By Michael J. Collins

Marketing is deeply in flux as rapid acceleration of digitalization and technological advancement continues to unfurl. To better predict the future of marketing requires learning from the past and accepting that the only thing that’s constant is change. The past year, in particular, has been remarkable, albeit disruptive, which has contributed significantly to the transformation to come.

For example, while Facebook advertising didn’t exist ten years ago Facebook generated $26.17 billion in revenue in Q1 of 2021 alone, mainly from advertising – which equals over $100 billion in ad dollars a year. This gets me thinking about where we invested ad dollars a decade ago.  While this is just one example of a major shift, it’s imperative to be prepared for the new technologies and marketing practices that will certainly emerge and shape our business model as we know it.

I anticipate a variety of changes as we look to the future of marketing, but here are some of the ways I expect marketing to evolve over the next few years.

Original and interactive content will rule.

People crave originality, creativity and authenticity in content a lot more now than they used to, but there is stiff competition for share of voice. According to Microsoft data the average human attention span is now only eight seconds, which is shorter than that of a goldfish.

Digital fatigue is real, and consumers are becoming much more selective about the type of content they digest. Businesses and brands will need to invest more in original and unique content and tap into a higher level of creativity to retain and keep their audiences happy and engaged.

Additionally, original content helps gain mentions from media and influencers, which in turn, can drive additional brand visibility and increased website traffic. There’s no question that producing high-quality original content can be challenging.  It requires tons of research, time, and effort; however, if you think about the exceptional benefits that you will get from your content and the impact on your brand you already know that it’s worth the investment.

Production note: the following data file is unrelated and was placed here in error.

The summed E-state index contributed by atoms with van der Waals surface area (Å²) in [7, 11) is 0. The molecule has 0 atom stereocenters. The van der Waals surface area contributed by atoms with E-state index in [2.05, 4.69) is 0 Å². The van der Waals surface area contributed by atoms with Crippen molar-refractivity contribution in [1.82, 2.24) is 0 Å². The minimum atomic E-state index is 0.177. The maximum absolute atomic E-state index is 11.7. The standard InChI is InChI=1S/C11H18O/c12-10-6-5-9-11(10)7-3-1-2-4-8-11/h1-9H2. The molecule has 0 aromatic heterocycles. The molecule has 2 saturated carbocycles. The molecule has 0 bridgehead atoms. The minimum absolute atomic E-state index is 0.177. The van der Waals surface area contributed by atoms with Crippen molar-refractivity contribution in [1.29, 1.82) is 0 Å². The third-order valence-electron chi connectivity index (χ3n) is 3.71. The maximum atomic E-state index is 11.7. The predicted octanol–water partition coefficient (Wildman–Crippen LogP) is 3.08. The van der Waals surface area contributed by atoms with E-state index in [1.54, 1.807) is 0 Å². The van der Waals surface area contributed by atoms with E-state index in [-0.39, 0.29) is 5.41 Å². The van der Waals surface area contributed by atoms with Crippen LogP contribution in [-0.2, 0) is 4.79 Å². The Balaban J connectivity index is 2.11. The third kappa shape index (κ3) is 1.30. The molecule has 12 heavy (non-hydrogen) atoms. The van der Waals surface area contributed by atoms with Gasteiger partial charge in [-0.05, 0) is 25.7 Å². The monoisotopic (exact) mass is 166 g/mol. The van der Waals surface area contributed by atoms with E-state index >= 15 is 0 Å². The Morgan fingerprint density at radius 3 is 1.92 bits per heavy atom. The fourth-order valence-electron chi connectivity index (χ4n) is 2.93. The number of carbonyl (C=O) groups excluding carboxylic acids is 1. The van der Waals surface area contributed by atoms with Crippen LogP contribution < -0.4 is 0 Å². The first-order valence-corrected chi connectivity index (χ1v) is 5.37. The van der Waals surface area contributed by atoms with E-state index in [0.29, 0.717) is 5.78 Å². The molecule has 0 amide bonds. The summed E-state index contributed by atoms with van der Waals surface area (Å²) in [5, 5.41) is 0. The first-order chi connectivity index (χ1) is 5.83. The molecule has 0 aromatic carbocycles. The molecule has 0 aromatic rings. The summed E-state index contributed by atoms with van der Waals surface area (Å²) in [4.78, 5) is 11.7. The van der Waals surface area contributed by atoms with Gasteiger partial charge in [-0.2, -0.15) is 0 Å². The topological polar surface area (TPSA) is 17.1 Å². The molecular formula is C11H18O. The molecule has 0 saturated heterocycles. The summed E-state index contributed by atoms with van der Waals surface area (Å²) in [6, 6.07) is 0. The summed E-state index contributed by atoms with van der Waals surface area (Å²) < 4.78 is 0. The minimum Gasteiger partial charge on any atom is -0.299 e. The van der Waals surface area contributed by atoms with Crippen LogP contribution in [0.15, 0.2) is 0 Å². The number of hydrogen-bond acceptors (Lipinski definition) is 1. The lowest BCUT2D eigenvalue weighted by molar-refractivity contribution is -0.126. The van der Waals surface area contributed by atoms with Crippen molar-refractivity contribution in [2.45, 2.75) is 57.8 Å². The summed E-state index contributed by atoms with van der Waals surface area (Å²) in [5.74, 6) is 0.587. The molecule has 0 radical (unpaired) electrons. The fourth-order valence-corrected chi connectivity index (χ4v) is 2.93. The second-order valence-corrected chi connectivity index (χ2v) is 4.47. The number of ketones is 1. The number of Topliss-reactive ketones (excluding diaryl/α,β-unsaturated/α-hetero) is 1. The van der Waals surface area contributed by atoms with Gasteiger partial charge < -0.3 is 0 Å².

The role of influencers in marketing will continue to evolve.

Influencer marketing has garnered a lot of interest over the last few years.  In fact, over the last three years, Google searches for “influencer marketing” has increased by 1500%.  This goes to prove that the future of influencer marketing is bursting with opportunities.

We know that influencer marketing is here to stay.  But what does the future of influencer marketing hold?  Just like all other marketing strategies, it’s bound to change with new technologies and trends. As modern consumers become more and more averse to traditional advertising, influencer marketing emerges as a promising advertising channel.

In particular, I predict that micro-influencers will play an increasingly important role. While micro-influencers may have fewer followers, they offer a more personal connection with their audience and an opportunity for much higher engagement.

Events will remain a mix of hybrid for some time.

I predicted earlier this year in a LinkedIn article outlining marketing predictions for a post-covid 2021 that many companies would make a move towards more in-person meetings by 2022. A global survey of event planners found that 30% said they would execute virtual-only events in 2021, versus 42% who said a hybrid approach would be their strategy.

At CFA Institute during the pandemic we found that our digital events were able to achieve high levels of engagement while broadening our reach beyond those who traditionally attended our in-person conferences.

I predict that moving forward, the combination of in-person and virtual elements, especially those that prioritize interactivity, will help businesses continue to deepen connections with their audiences. Brands that figure out how to include hybrid into their event marketing strategies through additional content development will stand out and have higher retention rates.

Audio platforms will continue to emerge as a solution to ease digital and video fatigue.   Digital fatigue also encompasses Zoom fatigue, which today’s marketers are no stranger to. Luckily, the rise of audio has offered marketers and event planners globally a new way of hosting online events.

This past year Clubhouse, an exclusive invitation-only social networking platform, has emerged as a voice leader. Just like a conference call, Clubhouse provides a conversation room and once the conversation is over, the room is closed. The platform offers a sense of authenticity and real-time conversation, a breath of fresh air among those who embrace this emerging channel.

In addition, live podcast events are a great way to deepen relationships with customers, expand audiences and strengthen brand loyalty.  The audio nature of podcasts offer a unique and more intimate user experience, far removed from the visual cues that we’re accustomed to.

The rise of audio options will continue to emerge in the future since listening stimulates a different part of the brain that makes us visualize concepts, creating an entirely different experience from watching on a desktop or smartphone.

It’s hard to know what other technology will emerge, but I’m eager and excited to see what the future of marketing holds.

Feature Image Credit: Shutterstock

By Michael J. Collins

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